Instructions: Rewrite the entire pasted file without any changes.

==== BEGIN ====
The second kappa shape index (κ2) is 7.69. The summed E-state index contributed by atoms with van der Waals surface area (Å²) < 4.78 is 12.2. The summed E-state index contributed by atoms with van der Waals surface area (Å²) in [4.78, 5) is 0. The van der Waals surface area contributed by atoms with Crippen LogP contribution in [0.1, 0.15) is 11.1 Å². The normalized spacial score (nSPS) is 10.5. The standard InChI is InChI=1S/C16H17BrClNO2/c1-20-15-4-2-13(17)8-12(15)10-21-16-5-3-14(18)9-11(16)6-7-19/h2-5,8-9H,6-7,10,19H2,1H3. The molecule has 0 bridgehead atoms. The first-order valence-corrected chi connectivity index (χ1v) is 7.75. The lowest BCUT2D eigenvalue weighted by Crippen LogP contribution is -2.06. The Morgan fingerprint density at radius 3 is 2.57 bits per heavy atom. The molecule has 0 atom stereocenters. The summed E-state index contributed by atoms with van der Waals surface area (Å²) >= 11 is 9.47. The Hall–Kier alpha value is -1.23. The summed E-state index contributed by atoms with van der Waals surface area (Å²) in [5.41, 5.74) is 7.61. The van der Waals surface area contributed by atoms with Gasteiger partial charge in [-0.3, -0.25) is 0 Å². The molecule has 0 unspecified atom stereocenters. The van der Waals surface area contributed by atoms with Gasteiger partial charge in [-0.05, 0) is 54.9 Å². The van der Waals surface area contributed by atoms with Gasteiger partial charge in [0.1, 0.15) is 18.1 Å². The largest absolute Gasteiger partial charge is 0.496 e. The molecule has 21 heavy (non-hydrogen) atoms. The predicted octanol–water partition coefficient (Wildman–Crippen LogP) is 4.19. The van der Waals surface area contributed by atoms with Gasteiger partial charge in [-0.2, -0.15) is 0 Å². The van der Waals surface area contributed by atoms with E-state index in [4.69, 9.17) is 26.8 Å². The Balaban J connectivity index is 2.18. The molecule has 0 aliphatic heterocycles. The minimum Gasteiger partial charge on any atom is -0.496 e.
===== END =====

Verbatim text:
The second kappa shape index (κ2) is 7.69. The summed E-state index contributed by atoms with van der Waals surface area (Å²) < 4.78 is 12.2. The summed E-state index contributed by atoms with van der Waals surface area (Å²) in [4.78, 5) is 0. The van der Waals surface area contributed by atoms with Crippen LogP contribution in [0.1, 0.15) is 11.1 Å². The normalized spacial score (nSPS) is 10.5. The standard InChI is InChI=1S/C16H17BrClNO2/c1-20-15-4-2-13(17)8-12(15)10-21-16-5-3-14(18)9-11(16)6-7-19/h2-5,8-9H,6-7,10,19H2,1H3. The molecule has 0 bridgehead atoms. The first-order valence-corrected chi connectivity index (χ1v) is 7.75. The lowest BCUT2D eigenvalue weighted by Crippen LogP contribution is -2.06. The Morgan fingerprint density at radius 3 is 2.57 bits per heavy atom. The molecule has 0 atom stereocenters. The summed E-state index contributed by atoms with van der Waals surface area (Å²) >= 11 is 9.47. The Hall–Kier alpha value is -1.23. The summed E-state index contributed by atoms with van der Waals surface area (Å²) in [5.41, 5.74) is 7.61. The van der Waals surface area contributed by atoms with Gasteiger partial charge in [-0.3, -0.25) is 0 Å². The molecule has 0 unspecified atom stereocenters. The van der Waals surface area contributed by atoms with Gasteiger partial charge in [-0.05, 0) is 54.9 Å². The van der Waals surface area contributed by atoms with Gasteiger partial charge in [0.1, 0.15) is 18.1 Å². The largest absolute Gasteiger partial charge is 0.496 e. The molecule has 21 heavy (non-hydrogen) atoms. The predicted octanol–water partition coefficient (Wildman–Crippen LogP) is 4.19. The van der Waals surface area contributed by atoms with Gasteiger partial charge in [-0.2, -0.15) is 0 Å². The van der Waals surface area contributed by atoms with E-state index in [4.69, 9.17) is 26.8 Å². The Balaban J connectivity index is 2.18. The molecule has 0 aliphatic heterocycles. The minimum Gasteiger partial charge on any atom is -0.496 e.